Kosovo Independence

Um… Hurrah? Not really.  Ethnic nationalism, especially when it includes religion (in this case, Muslims destroying Orthodox Churches), is just plain ugly.  I watched Hotel Rwanda last night (dvfmama called it “Another Schindler’s List” which seems about right to me) and the amount of hatred that people can incite towards their fellow man over the most minor differences is astonishing.  Serbia is not immune. The word balkanize came from that region of the world for a very good reason.  A hundred and fifty churches in the area have already been destroyed. Church services are conducted under the watch of armed guards. Milosevic aggravated the problems by empowering the (traditionally Orthodox) Serbians encouraging violence against the (traditionally Muslim) Kosovars. It isn’t a simple thing.  Kosovo’s independence will not solve the problems. Update: Here is a pretty good summary of the history of Kosovo and Serbia:

The roots of this crisis are astonishingly complex, ancient and bloody. . . . In 1389, Serbian armies fought — virtually to the death — while losing the Battle of Kosovo, but managed to stop the Ottoman Empire from reaching into Europe. The Kosovo Plain became holy ground.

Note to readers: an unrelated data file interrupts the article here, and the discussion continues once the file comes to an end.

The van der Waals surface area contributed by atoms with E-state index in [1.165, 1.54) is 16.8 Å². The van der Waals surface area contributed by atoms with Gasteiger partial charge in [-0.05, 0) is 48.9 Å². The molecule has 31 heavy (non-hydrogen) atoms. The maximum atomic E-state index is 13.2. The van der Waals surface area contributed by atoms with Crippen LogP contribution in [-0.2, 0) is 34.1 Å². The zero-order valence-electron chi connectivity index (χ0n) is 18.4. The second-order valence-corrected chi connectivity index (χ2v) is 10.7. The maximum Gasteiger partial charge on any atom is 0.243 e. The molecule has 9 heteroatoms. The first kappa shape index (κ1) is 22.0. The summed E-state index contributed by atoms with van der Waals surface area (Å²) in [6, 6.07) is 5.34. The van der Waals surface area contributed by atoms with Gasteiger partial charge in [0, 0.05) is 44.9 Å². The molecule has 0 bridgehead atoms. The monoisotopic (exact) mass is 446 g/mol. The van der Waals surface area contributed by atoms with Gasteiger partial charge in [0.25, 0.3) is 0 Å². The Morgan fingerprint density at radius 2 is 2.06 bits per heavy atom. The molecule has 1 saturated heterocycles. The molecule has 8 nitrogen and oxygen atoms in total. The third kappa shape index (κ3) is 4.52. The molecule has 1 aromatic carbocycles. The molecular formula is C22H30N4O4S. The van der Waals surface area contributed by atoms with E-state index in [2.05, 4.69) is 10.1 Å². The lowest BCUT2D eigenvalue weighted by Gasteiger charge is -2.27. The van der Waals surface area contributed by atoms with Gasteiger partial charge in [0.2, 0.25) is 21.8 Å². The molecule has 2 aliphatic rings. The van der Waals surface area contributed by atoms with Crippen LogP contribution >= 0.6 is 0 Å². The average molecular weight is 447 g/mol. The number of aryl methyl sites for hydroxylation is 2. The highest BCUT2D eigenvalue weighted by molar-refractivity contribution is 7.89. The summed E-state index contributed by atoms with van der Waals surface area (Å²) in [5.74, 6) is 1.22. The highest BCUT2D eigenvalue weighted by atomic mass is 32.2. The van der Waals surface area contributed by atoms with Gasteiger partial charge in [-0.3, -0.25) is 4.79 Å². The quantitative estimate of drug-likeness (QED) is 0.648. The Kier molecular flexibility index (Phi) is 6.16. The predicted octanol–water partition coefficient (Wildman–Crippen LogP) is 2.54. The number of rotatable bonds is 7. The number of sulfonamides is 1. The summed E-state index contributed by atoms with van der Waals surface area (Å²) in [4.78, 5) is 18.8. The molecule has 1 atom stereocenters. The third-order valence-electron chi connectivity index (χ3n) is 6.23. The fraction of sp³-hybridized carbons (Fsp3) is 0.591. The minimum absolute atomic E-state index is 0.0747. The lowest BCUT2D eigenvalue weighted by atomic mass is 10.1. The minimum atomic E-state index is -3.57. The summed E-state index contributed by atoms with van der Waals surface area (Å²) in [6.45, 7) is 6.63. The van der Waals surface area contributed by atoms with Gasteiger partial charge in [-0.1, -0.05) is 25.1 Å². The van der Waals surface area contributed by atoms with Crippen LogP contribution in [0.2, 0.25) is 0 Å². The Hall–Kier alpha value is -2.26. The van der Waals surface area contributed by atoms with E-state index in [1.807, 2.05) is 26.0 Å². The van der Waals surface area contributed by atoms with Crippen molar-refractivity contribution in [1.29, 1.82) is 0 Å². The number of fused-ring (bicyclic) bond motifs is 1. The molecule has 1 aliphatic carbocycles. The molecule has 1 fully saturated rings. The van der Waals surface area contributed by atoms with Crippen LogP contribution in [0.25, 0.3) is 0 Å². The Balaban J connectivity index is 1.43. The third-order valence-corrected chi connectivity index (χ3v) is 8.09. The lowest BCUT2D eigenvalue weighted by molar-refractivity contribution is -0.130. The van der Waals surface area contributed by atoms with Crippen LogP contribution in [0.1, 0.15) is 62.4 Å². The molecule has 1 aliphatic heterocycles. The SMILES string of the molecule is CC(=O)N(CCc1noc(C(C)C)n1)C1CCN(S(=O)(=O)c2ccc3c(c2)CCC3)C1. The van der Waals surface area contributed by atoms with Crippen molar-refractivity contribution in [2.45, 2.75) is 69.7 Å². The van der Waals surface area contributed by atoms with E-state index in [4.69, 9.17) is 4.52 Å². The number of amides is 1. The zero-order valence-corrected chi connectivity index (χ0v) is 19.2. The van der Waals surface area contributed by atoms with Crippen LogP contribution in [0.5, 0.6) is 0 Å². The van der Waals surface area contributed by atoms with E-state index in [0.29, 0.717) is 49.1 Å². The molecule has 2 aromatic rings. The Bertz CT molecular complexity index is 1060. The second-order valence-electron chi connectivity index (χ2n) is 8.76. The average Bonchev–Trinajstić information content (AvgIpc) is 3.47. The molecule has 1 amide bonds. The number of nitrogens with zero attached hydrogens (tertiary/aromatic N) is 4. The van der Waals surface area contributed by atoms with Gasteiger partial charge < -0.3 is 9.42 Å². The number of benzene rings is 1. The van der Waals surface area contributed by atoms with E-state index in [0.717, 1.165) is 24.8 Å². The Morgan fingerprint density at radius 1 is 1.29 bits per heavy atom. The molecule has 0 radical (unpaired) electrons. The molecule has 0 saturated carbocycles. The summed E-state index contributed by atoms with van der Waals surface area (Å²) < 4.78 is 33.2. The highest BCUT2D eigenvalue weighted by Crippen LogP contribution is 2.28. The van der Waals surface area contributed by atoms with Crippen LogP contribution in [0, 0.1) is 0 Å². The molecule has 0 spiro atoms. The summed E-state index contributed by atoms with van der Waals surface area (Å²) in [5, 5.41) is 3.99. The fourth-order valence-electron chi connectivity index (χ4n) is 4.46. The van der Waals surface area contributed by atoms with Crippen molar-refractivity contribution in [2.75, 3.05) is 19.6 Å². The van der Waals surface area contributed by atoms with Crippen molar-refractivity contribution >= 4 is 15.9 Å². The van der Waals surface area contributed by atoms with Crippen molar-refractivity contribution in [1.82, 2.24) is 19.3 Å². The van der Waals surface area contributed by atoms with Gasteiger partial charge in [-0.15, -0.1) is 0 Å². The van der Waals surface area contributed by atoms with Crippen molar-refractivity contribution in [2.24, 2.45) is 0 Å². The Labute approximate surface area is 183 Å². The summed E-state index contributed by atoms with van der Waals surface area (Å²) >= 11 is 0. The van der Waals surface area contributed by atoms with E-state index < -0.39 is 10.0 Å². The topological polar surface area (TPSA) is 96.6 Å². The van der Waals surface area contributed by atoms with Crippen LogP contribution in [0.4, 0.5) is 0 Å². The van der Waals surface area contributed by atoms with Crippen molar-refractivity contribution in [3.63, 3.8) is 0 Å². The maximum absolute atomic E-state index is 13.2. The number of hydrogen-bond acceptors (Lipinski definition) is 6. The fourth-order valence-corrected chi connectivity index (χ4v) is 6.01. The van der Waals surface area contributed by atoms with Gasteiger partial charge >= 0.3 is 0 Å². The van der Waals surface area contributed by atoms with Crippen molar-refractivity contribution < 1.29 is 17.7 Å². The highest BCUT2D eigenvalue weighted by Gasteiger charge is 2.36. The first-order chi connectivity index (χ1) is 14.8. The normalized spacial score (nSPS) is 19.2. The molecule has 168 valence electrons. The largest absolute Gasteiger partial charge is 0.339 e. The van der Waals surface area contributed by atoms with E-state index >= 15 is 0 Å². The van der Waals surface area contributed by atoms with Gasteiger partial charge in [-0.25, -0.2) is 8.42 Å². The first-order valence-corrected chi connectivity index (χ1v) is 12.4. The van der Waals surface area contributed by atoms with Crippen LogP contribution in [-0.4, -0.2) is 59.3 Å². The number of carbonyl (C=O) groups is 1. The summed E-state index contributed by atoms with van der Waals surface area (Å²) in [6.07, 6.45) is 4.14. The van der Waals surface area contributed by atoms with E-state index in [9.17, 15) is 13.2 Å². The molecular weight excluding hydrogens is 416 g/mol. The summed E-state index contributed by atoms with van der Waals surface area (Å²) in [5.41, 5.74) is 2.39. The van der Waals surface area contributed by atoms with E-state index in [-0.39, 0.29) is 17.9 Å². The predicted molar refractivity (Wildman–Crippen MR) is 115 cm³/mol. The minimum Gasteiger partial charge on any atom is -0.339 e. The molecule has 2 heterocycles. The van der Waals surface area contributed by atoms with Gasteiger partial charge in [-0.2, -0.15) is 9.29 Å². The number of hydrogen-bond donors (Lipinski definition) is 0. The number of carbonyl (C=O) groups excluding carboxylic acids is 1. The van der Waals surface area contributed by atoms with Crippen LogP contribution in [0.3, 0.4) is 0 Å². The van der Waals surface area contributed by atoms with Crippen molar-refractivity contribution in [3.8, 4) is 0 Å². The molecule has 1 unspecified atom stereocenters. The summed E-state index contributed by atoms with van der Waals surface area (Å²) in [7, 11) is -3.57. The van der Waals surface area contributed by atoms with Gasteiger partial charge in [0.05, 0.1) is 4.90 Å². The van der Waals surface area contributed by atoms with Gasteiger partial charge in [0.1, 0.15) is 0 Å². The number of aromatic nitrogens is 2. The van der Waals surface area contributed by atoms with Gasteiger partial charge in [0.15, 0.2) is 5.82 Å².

Leap ahead to World War II, when Nazi Germany tried to use Albanian Muslims and Catholic Croats to crush the Serbs. Then Communists — such as Milosevic — took over. In the mid-1990s, the United States all but encouraged Croat efforts to purge Serbs from Krajina, where they had lived for 500 years. The West has been silent as Turkey expelled waves of Eastern Orthodox Christians.

Since morphing from Communist to nationalist, Milosevic has skillfully used Serbia’s array of fears, hatreds and resentments to justify terror in Kosovo and elsewhere by his paramilitary and police units. The Serbian strongman knows that Kosovo contains 1,300 churches and monasteries, many of them irreplaceable historic sites.

Retired New York Times editor A.M. Rosenthal, who once won a Pulitzer Prize for his reporting in Eastern Europe, put it this way: “I do not get emotional about the history of Kosovo. I am not a Serb. Serbs do. . . . Serbs are as likely to give up Kosovo willingly because the Albanians want it as Israelis are to give up Jerusalem because the Arabs want it.”

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